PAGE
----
Trading Places: Oloroso Reviewed
Once upon a time, chef Townsend Wentz had a dream of opening a little tapas bar in Center City. Here’s what happened when he woke up.
Oloroso isn’t a tapas place. You might think it is, and it might look like it is, but it isn’t. You may remember Townsend Wentz saying on our website in July of last year, months ahead of the eventual November debut, that he wanted to open a “down and dirty” tapas joint. But that’s not what he did. And even if you went there during the first weeks of service, you might have thought, “Hey, that was a pretty good tapas restaurant.”
But that was then.
Now, it’s not a “down and dirty” anything. Oloroso is bright and stiff and fancy as hell. Almost claustrophobic with polish. And uncomfortable, especially if you’re looking for something rollicking and casual (as most true tapas places are). This place feels as if an old-fashioned, narrow-throated and forgettable Center City bistro flipped over a long weekend and reopened with a fresh coat of paint and a new menu. The service is formal. The silverware is serious. The wine is interesting and heavily marked up. Oloroso is as far from Wentz’s dream of a Center City tapeo as Philly is from Madrid, because what Oloroso is — now, today — is just a Spanish restaurant. And that’s a very different thing.
A tapas restaurant is simple and fun and a little bit stupid in the best possible way — all about drinking too much and eating too much and then drinking a little bit more. Oloroso isn’t. Early on, it dumped quite a few of its simplest bites — the plates of olives and almonds and deviled eggs and escabeche. But it kept others, retaining the small-plates format while formalizing courses into the shape of a meal — small plates, then bigger plates, then entrées, occasionally for two. When I asked Wentz about this, he said he didn’t have any choice. The customers in Center City? They wanted a meal, not bites or snacks. Since its first weeks, Oloroso has been headed in that direction, shedding the dream a little at a time for the reality of space and need and desire.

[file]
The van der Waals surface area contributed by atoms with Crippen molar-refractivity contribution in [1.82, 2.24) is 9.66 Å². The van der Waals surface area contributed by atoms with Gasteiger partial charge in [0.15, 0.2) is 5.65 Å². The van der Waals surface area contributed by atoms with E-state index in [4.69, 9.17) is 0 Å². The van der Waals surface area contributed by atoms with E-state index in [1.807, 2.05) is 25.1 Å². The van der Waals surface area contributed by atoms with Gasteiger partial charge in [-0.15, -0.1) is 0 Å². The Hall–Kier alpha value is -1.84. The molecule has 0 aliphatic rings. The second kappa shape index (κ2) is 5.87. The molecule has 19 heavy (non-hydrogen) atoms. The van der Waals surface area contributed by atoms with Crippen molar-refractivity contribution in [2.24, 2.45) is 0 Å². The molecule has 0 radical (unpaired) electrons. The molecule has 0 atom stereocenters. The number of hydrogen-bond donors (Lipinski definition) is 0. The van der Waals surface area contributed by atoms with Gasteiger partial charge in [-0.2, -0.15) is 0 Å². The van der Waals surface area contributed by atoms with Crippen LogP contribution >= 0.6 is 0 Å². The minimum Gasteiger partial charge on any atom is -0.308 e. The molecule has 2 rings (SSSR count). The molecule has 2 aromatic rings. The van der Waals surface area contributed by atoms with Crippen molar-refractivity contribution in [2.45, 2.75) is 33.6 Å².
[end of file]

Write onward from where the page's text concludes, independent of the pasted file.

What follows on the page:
That might have been fine had it worked. And technically, it did. The food was pretty good — at times, even very good. But I just didn’t have any fun here.
Wentz and his crew have, for example, a dish called “shrimp on shrimp” that is the most complicated shrimp toast you’ll ever eat. It’s a base of squid-ink-blackened bread mounted with chopped, broiled shrimp, topped with a thin scrim of Mangalitsa fat, then topped again with a shrimp salad.
It’s delicious, ugly and brilliant all at the same time. The Mangalitsa fat is almost clear, melted over the base layer of shrimp, and the black bread is goofy because it looks burnt. But every piece of this napoleon of strangeness has been flawlessly cooked by the kitchen — the bread sturdy enough to add crunch, the broiled shrimp stiff and slightly smoky, the fat lending a powerful pork flavor to the proceedings without any pork seemingly present. If every restaurant has one dish that defines it, that speaks to its heart and animating principles, then Oloroso’s shrimp on shrimp is that dish: something that should have been simple made overly complex, redeemed only by ruthless perfection of technique and no small amount of thought.
There were other dishes that worked. The gambas al ajillo came as a composed plate of large shrimp simmering in a chili-spiked garlic sauce with chickpeas and crunchy migas. The tortilla de patata was an overly fussy deconstruction (topped, bizarrely, with a hat of frisée), but it tasted fantastic. The pork belly? Same thing: perfectly cooked, delicious with its pineapple agrodolce all sweet and sour to balance the overwhelming slickness of the pork fat, but wearing a ridiculous garnish that had no place on the plate. And while an entrée-size roast chicken dish out of the big, blazing ovens in the back was nice with its turnips and garlic, it was the saffron that was supposed to make it Spanish, and I tasted nothing even close to saffron while eating it.
So there were mistakes, yes, in this place that is neither entirely one thing nor entirely the other. But there were also smart, delicious little plates perfect to have with a glass of wine. Medium-size plates that showed control and creativity. Big ones that almost seem to demand that you sit, stay, and have a proper, coursed meal.
Ultimately, Oloroso feels like a restaurant operating between two desires: on the one hand, that almost mythical “down and dirty” tapas bar, crowded and loud, with people passing in and out in a haze of sherry and pork fumes. On the other, a proper Spanish restaurant, high-priced and fancy, with apps and entrées, wine and cocktails, and everything that attends them. And while Wentz may have wanted the one — even tried to open the one — what he ended up with was the second still clinging to the ghost of the first.
Two Stars — Come if you’re in the neighborhood
0 stars: stay away
★: come if you have no other options
★★: come if you’re in the neighborhood
★★★: come from anywhere in the region
★★★★: come from anywhere in the country